Faridkot, Punjab: In 2015, Congress leader Amarinder Singh had taken an oath holding the holy ‘Gutka Sahib’, pledging to change the face of Punjab if the party comes to power in the 2017 assembly polls. Bringing closure to the 2015 Bargari sacrilege cases and justice to the families of two people shot during the subsequent protests, were key to that pledge. It’s a promise that has come back to haunt Chief Minister Amarinder Singh as the Punjab assembly elections draw closer.
It is the sacrilege incidents, the police firing, and the failure of the then Shiromani Akali Dal (SAD) government to bring justice that are widely seen as the reason behind its 2017 ouster, and one of the planks on which the Congress was elected to power.
Six years on, the people of Faridkot, the epicentre of the protests, haven’t forgotten that oath. They say they don’t plan on forgiving Amarinder for “failing” to deliver on it either.
On 16 May this year, the SIT arrested six followers of the Dera Sacha Sauda — the controversial Sirsa-based sect — in connection with the sacrilege cases. Although they are under trial, there have been complaints about the slow pace of action.
“He swore on the Gutka Sahib, a very big thing in our religion. So it’s very hurtful that he has failed to keep that promise,” said Gora Singh, the granthi or priest at the gurdwara of Burj Jawahar Singh Wala village, the first of two local Sikh shrines to be targeted with sacrilege in 2015.
“Earlier, we would keep the gurdwara open at all times. Since the incident, we have to keep vigil, and keep locking it from time to time. The fear in our hearts that this could happen again won’t go until there is justice,” he added.
The chief minister has also been under fire within his own party amid allegations that he hasn’t pursued the investigation thoroughly enough. Congress leader Navjot Singh Sidhu has been hitting out at the CM for failing to fulfil multiple promises — most prominently, that of ensuring justice in the sacrilege cases.
ThePrint reached Raveen Thukral, the media advisor of the CM via text and call for a comment on this report, and wrote to the CMO via email. But there was no response till the time of publishing this report.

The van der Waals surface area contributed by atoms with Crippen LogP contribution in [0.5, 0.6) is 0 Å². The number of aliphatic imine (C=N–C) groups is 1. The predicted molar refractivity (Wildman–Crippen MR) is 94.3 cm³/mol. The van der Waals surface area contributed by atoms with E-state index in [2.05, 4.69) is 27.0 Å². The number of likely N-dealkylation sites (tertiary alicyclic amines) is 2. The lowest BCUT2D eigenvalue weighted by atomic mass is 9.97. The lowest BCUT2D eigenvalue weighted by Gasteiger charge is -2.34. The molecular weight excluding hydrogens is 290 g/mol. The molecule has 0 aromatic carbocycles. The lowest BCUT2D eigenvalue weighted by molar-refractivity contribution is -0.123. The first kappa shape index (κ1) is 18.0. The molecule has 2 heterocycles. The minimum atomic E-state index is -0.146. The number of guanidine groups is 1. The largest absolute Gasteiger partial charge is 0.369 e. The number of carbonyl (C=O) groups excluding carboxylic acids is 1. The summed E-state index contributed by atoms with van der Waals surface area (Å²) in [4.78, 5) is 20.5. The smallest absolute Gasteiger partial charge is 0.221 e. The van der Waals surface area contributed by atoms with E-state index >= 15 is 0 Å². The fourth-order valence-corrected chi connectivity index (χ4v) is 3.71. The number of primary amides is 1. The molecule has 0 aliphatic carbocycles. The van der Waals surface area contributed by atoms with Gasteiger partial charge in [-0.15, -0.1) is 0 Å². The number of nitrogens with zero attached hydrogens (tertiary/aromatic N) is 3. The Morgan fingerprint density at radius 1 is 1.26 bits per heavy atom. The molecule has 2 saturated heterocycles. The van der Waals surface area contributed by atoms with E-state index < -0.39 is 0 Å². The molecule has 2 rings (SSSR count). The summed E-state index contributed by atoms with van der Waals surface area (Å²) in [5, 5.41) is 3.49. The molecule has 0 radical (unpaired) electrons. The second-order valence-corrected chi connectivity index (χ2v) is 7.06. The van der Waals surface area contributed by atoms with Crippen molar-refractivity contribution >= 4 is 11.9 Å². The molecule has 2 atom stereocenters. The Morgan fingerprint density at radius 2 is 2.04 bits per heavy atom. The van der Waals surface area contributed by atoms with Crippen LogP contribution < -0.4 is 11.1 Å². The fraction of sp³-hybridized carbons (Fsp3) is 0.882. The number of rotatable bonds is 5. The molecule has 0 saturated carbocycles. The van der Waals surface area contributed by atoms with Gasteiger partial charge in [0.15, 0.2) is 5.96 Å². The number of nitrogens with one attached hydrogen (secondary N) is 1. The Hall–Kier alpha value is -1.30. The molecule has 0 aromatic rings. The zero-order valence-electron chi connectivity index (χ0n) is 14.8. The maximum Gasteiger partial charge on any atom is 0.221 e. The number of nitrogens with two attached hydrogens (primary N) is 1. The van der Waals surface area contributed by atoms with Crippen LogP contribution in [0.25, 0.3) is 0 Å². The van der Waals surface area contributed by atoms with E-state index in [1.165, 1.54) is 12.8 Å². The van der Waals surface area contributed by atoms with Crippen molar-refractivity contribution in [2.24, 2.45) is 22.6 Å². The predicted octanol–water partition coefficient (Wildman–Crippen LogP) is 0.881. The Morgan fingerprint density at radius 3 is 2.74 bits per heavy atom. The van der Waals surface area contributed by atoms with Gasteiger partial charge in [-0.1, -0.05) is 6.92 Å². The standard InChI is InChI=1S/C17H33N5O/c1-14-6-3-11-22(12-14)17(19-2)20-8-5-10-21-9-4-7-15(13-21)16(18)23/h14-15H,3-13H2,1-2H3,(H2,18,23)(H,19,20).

‘Guru Granth Sahib’s tearing like a limb being removed’
At the gurgwara in Burj Jawahar Singh Wala village, a “saroop” (a copy) of the Guru Granth Sahib went missing on the afternoon of 1 June 2015.
“Guru Sahib’s saroop was stolen, this was the biggest insult there could be. We can tolerate everything: Our parents’ demise, the accident of our children, or any kind of pain. But we can’t forget this beadbi (humiliation),” said Ranjit Singh, who was the president of the gurdwara when the incident took place.
A few months later, in September, posters with derogatory language against the Guru Granth Sahib, Sikhism’s holiest scripture seen as a living guru, appeared on the walls of gurdwaras at Burj Jawahar Singh Wala and Bargari, a village 5 km away.
On 12 October, multiple pages of the holy book were stolen from the Bada Gurdwara in Bargari. The pages were later found strewn on the streets outside the gurdwara.
Bargari’s panchayat chairman Babu Singh, a regular visitor of the gurdwara, said the failure of the Congress to act swiftly in the case felt like a “personal betrayal”.
“Guru Granth Sahib ka ek ang chala gaya, matlab hamara ek ang chala gaya. Usko kaise bhool sakte hai? (A part of the Guru Granth being torn is like a part of our body being removed, how can we forget that?),” he asked.
“Captain Amarinder Singh bowed down in front of the Badals,” he said, expressing his disappointment at the case not making headway under the Congress government either.
‘Congress wasted 5 years playing politics with this’
These incidents had led to widespread protests in Faridkot’s Kotkapura in October 2015. On 14 October, 2015, two protesters died when police allegedly opened fire at a protest site.
The criticism of the Amarinder Singh government’s perceived failure to take action gained fresh impetus in April 2021, when the Punjab and Haryana High Court quashed the investigation of the Special Investigation Team (SIT) probing the case of police firing.
The court asked for a separate SIT to be set up, saying it should turn in its investigation report in 6 months. This meant an additional 6-month delay in the case — the last thing CM Amarinder Singh would have wanted when the assembly elections are around the corner.
For the families of the two protesters who were killed in the police firing at the protests, any kind of justice or closure seems like a distant dream for now. The family of Krishan Bhagwan Singh, one of the men killed, said they “are tired of the politicisation” of his death.
“The SAD used to say they will ensure justice. Then the Congress came and spent five years talking about justice. But there is nothing so far,” Prabdeep Singh, the younger of Krishan Singh’s two sons, told ThePrint at Behbal Khurd. “This has been reduced to a political fight. No one is interested in making any difference, they just want to seek votes over our father’s death,” he added.
People also seem sceptical about Sidhu’s stand on the issue. “It’s good that the Captain is being cornered, but after all they are both from the same party. So it’s difficult to trust his intentions,” said Sukhjinder Singh, a Behbal Khurd resident who participated in the 2015 protests.
(Edited by Paramita Ghosh)